Great ideas and resources can be found at sites geared towards marketing for independent schools such as http://www.schneiderb.com, yourschoolmarketing.com and by following the #ismarketing hashtag on twitter. Independent schools think a LOT about branding because they do have to compete for students and I think this is one area where public school administrators can learn from their independent school colleagues.

    • Hi Susan,

      Thanks so much for your comment. Part of what got me thinking about this was reading about the work of independent schools and charter academies that are going the long mile to build a brand and seeing success because of the community relationships they are able to foster.

      Recently, I passed along an article about the power of Pintrest and Twitter for businesses. This summer, one of my projects is a rollout of a school Twitter feed as well as a Pintrest profile that our parents can follow. If our goal as a school is to communicate electronically, we must go where the people are, which is on social networks, not e-mail.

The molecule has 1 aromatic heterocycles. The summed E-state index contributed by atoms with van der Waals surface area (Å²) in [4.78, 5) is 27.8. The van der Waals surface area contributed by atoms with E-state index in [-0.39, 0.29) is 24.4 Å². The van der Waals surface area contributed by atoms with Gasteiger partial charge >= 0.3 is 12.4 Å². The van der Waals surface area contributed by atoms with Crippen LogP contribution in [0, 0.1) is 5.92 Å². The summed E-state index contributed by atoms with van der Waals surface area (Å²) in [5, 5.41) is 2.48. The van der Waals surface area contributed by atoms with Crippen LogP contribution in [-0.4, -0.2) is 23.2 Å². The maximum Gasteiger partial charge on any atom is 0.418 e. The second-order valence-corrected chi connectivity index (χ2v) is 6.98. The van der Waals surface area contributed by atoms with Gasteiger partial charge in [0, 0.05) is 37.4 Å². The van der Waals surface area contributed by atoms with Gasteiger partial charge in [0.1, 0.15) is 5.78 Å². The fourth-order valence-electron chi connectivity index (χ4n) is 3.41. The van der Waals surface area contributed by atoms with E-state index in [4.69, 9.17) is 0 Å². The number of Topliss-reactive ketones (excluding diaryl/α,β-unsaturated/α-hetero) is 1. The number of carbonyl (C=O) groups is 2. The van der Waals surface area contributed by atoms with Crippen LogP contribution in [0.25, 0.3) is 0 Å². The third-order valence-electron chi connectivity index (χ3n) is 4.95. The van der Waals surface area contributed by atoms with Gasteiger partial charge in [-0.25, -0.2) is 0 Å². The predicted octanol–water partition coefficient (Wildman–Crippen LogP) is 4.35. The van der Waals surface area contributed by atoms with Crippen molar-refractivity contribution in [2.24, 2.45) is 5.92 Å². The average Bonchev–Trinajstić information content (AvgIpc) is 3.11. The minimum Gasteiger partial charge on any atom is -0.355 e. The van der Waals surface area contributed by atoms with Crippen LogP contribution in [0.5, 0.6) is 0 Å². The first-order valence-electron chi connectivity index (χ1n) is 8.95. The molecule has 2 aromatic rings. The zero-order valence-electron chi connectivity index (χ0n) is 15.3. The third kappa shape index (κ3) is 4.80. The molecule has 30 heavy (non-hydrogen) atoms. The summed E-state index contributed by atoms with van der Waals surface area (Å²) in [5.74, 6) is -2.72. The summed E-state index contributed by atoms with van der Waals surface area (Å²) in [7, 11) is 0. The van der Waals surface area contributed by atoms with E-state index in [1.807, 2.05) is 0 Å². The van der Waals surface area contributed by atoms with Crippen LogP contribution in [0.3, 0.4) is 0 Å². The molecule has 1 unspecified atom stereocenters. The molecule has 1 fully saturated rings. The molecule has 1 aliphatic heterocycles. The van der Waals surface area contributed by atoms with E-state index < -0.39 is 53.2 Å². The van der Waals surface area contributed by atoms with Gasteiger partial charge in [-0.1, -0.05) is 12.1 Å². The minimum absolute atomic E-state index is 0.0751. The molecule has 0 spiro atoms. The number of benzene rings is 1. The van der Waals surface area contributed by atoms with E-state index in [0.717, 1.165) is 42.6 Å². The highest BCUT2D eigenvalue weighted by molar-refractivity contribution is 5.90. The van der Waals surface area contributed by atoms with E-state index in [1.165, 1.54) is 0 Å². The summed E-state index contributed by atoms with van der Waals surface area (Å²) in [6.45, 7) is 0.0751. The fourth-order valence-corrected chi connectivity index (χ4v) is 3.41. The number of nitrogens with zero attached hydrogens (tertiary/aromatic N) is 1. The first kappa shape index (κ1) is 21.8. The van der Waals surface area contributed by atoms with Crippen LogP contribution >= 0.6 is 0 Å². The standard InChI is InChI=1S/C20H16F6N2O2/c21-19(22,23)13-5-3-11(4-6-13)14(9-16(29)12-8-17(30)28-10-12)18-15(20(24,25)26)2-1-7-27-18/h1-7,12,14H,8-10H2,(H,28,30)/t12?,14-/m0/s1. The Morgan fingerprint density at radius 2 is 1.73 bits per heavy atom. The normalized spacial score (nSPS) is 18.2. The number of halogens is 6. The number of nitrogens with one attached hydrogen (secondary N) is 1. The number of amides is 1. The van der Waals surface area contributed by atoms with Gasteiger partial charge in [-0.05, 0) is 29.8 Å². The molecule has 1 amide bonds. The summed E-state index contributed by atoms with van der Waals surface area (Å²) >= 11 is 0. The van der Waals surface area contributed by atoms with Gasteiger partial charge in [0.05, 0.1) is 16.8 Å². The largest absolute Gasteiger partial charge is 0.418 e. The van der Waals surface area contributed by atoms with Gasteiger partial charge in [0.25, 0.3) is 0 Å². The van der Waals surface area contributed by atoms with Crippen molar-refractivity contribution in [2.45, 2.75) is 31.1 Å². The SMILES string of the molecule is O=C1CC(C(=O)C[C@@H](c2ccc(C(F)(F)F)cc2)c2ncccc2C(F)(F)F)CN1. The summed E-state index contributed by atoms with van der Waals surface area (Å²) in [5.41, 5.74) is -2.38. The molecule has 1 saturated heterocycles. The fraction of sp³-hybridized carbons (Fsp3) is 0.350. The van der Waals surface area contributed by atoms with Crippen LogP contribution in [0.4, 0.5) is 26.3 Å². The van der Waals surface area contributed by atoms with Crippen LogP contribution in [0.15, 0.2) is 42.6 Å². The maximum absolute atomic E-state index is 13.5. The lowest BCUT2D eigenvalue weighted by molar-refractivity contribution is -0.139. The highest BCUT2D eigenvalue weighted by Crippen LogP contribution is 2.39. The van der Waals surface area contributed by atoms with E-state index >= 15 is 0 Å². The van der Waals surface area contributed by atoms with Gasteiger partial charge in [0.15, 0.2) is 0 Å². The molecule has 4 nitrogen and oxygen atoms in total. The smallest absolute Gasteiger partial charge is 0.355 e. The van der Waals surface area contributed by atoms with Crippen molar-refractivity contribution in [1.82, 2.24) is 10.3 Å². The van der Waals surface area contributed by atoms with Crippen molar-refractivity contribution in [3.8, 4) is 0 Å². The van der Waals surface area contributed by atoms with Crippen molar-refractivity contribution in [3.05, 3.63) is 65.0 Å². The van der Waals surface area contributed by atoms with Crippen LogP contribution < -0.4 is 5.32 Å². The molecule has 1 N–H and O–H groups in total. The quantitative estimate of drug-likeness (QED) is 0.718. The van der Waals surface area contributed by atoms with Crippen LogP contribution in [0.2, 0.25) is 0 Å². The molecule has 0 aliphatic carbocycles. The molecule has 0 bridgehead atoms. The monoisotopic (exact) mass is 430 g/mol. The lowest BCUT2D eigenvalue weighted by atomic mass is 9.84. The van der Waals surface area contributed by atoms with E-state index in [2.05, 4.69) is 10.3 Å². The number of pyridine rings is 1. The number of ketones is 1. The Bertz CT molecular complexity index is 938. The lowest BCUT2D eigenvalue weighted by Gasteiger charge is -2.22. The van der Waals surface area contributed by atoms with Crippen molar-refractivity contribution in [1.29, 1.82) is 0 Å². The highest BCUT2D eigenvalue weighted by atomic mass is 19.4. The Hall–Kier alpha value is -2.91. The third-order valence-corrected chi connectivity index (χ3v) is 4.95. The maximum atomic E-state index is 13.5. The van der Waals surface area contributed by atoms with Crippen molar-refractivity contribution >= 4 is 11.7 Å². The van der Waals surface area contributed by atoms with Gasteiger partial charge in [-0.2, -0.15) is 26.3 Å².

I appreciate the time you took to read my post and comment,
      John

  3. Great article John – you are on the right track. Look forward to more insights from the trenches – that’s what makes Brendan’s work so exciting to so many people (http://schneiderb.com) – it’s written from someone on the “inside.” Look forward to connecting (thanks Susan for the shout-out and the tweet about this article – I’ll RT this one for sure!)

  4. Randy and Susan — thank you for mentioning my blog.

    John — Great post and I really appreciate your position and advice with this article. I look forward to reading more of your work!

    Thanks,
    Brendan